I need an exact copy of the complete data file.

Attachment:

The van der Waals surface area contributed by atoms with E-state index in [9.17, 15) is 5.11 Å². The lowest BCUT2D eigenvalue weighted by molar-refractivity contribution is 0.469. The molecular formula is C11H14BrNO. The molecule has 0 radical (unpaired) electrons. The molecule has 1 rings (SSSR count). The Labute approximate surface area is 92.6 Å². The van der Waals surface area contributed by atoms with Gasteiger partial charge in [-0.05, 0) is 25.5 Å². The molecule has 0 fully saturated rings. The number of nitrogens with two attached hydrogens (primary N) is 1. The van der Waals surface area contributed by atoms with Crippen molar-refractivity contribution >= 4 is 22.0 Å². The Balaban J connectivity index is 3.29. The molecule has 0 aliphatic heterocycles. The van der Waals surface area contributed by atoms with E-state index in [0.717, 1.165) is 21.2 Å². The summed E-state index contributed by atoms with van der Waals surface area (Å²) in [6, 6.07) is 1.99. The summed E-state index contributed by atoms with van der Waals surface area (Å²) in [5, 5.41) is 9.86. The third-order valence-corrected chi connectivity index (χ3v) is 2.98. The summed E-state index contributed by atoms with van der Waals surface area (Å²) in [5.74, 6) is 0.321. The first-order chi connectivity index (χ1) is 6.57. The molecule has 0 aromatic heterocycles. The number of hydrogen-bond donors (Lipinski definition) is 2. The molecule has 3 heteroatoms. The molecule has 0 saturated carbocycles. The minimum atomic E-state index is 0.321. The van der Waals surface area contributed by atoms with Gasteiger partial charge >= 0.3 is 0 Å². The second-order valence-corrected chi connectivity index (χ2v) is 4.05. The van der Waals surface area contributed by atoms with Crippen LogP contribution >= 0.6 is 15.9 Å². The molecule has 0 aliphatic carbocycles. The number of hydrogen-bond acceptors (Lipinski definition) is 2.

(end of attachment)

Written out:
The van der Waals surface area contributed by atoms with E-state index in [9.17, 15) is 5.11 Å². The lowest BCUT2D eigenvalue weighted by molar-refractivity contribution is 0.469. The molecular formula is C11H14BrNO. The molecule has 0 radical (unpaired) electrons. The molecule has 1 rings (SSSR count). The Labute approximate surface area is 92.6 Å². The van der Waals surface area contributed by atoms with Gasteiger partial charge in [-0.05, 0) is 25.5 Å². The molecule has 0 fully saturated rings. The number of nitrogens with two attached hydrogens (primary N) is 1. The van der Waals surface area contributed by atoms with Crippen molar-refractivity contribution >= 4 is 22.0 Å². The Balaban J connectivity index is 3.29. The molecule has 0 aliphatic heterocycles. The van der Waals surface area contributed by atoms with E-state index in [0.717, 1.165) is 21.2 Å². The summed E-state index contributed by atoms with van der Waals surface area (Å²) in [6, 6.07) is 1.99. The summed E-state index contributed by atoms with van der Waals surface area (Å²) in [5, 5.41) is 9.86. The third-order valence-corrected chi connectivity index (χ3v) is 2.98. The summed E-state index contributed by atoms with van der Waals surface area (Å²) in [5.74, 6) is 0.321. The first-order chi connectivity index (χ1) is 6.57. The molecule has 0 aromatic heterocycles. The number of hydrogen-bond donors (Lipinski definition) is 2. The molecule has 3 heteroatoms. The molecule has 0 saturated carbocycles. The minimum atomic E-state index is 0.321. The van der Waals surface area contributed by atoms with Gasteiger partial charge >= 0.3 is 0 Å². The second-order valence-corrected chi connectivity index (χ2v) is 4.05. The van der Waals surface area contributed by atoms with Crippen LogP contribution >= 0.6 is 15.9 Å². The molecule has 0 aliphatic carbocycles. The number of hydrogen-bond acceptors (Lipinski definition) is 2.